A beautiful, country setting, spacious guestrooms and rambling, elegantly rustic, public rooms characterized this outstanding hotel hidden deep in the Bavarian Forest, not far from the Czech border.
It was the last Friday in April. The four of us had driven from the Czech Republic, crossing into Germany at Marchhäuser just northeast of Freyung, looking for an overnight and a good meal in the Bavarian Forest countryside; perhaps a place a little more gemütlich than the decent but commercial Hotel Zvon on Ceske Budejovice's main square where we'd stayed the night before.
Relying on the maps at the front of Michelin's Red Guide for Deutschland which highlight especially pleasant hotels and restaurants, we headed northwest toward the resort village of St. Englmar, 37 kilometers south of Cham, just off the main north/south road through the Bayerischerwald. There, the guide awards its coveted red roof-peak symbols to a pair of hotels, the Angerhof and the Maibrunn. But full-up parking lots and cold, contemporary architectural styles put us off both hotels. We decided to keep looking.
In the hamlet of Rettenbach, just five kilometers from St. Englmar, was the Hotel Gut Schmelmerhof, to which Michelin has assigned a red rocking chair symbol - "very quiet or quiet, secluded hotel."
This, at least from the outside, was more what we had in mind, a substantial, three-story structure set about 50 yards back from the lightly traveled road and built in the style of region's farm houses; weathered wood and white stucco with plenty of flower boxes affixed to terraces.
The interior was even more inviting: rambling, elegantly rustic public rooms and a series of connecting dining rooms that seemed to go on forever, with fireplaces, vaulted brick ceilings, and lots of wood trim. After a warm and cheery welcome we were quickly settled in a pair of extra-size double rooms with overstuffed chairs and couches and all the necessaries. For one night only the price of each room was 220 DM ($106).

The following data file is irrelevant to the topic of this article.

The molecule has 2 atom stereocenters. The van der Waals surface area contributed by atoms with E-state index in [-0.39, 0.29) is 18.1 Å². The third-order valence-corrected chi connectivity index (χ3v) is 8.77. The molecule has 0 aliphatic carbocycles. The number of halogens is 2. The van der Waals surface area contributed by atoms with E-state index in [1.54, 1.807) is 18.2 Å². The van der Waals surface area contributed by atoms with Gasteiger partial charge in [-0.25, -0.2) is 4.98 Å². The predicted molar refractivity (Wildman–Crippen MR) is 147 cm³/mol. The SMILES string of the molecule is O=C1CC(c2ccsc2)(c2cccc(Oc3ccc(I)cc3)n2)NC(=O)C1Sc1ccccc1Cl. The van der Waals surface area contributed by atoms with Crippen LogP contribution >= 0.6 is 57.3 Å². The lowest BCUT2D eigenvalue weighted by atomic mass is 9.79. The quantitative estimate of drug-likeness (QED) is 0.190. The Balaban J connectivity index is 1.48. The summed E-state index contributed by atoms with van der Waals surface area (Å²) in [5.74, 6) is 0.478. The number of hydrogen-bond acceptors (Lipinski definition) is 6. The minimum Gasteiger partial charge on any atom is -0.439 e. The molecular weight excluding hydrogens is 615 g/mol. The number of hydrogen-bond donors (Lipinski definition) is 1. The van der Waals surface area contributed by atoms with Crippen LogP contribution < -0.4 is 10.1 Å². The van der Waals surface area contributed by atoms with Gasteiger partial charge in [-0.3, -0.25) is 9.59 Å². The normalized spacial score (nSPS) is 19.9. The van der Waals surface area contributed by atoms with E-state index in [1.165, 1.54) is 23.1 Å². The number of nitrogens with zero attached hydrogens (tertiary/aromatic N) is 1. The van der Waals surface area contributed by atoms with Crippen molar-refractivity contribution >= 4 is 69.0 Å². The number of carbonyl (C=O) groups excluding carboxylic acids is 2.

In the early evening we soaked in the country atmosphere at an umbrella table on the terrace along the front of the hotel and sipped pre-dinner drinks brought to us by charming, white-coated young servers.
Had there been more time we might have availed ourselves of the hotels considerable health and beauty facilities including indoor and outdoor pools, saunas, steambaths, exercise rooms and such arcane "cure" therapies as Fangopackung, Lymphdrainage, and Akupunktmassage.
At check-in, a large table in a quiet location in one of the dining rooms was reserved for us. We could show up at whatever time suited us. At about 8pm we settled down at our table with its pink cover and napkins in the blue and white check pattern of the Bavarian flag.
A visit to a just-average salad bar preceded a good but not great meal. This was Spargel (asparagus) season and either the fat white stalks or the more familiar, slenderer, green spears were part of each dish. Every aparagus rendition was excellent. Schweinfilet (33 DM/$16) came with splendid Bratkartoffeln and baked green asparagus. Wiener Schnitzel (34 DM/$16) that could have been thinner was served with several hefty stalks of white Spargel bathed in butter. The white variety also accompanied an incredibly bone-ridden, grilled trout (24 DM/$12) and an under-salted breast of chicken (35 DM/$17) in a morel mushroom sauce.
A bottle of the Spanish wine, Evo Guelbenzu, was 62 DM ($30), a bit less than in restaurants at home.
The simple desserts - Strudel with ice cream and hot raspberry sauce over ice cream were in the 10 DM ($5) range.
The meal for four persons was about $80 without beverages.
Even though the food was not stellar, the Gut Schmelmerhof has most of what we seek in a country, resort hotel: beautiful, quiet setting; spacious guest rooms, and friendly staff. We give it a strong recommendation.
For Americans, the bucolic Bayerischerwald is well off the beaten track. It will appeal to the traveler who can find fulfillment in the countryside. The nearest city of any size is Regensburg, just over 40 miles away, whose interesting old town escaped WWII unscathed. A little farther distant, but still within daytrip range, are Passau and Nürnberg.
The region is for the auto traveler; there is no rail service to St. Englmar or Rettenbach. To find these towns, you will need a good map with a scale of 1:200,000 or, even better, 1:150,000. From the Autobahn that connects Regensburg and Passau, take the Bogen exit (#107) and proceed northeast. However, you will need the proper map because between Rettenbach and the Autobahn is a maze of country lanes.
Daily Rates: Singles 88 to 165 DM ($42-$79), Doubles 190 to 290 DM ($91-$139)
Rating: Quality 16/20 Value 16/20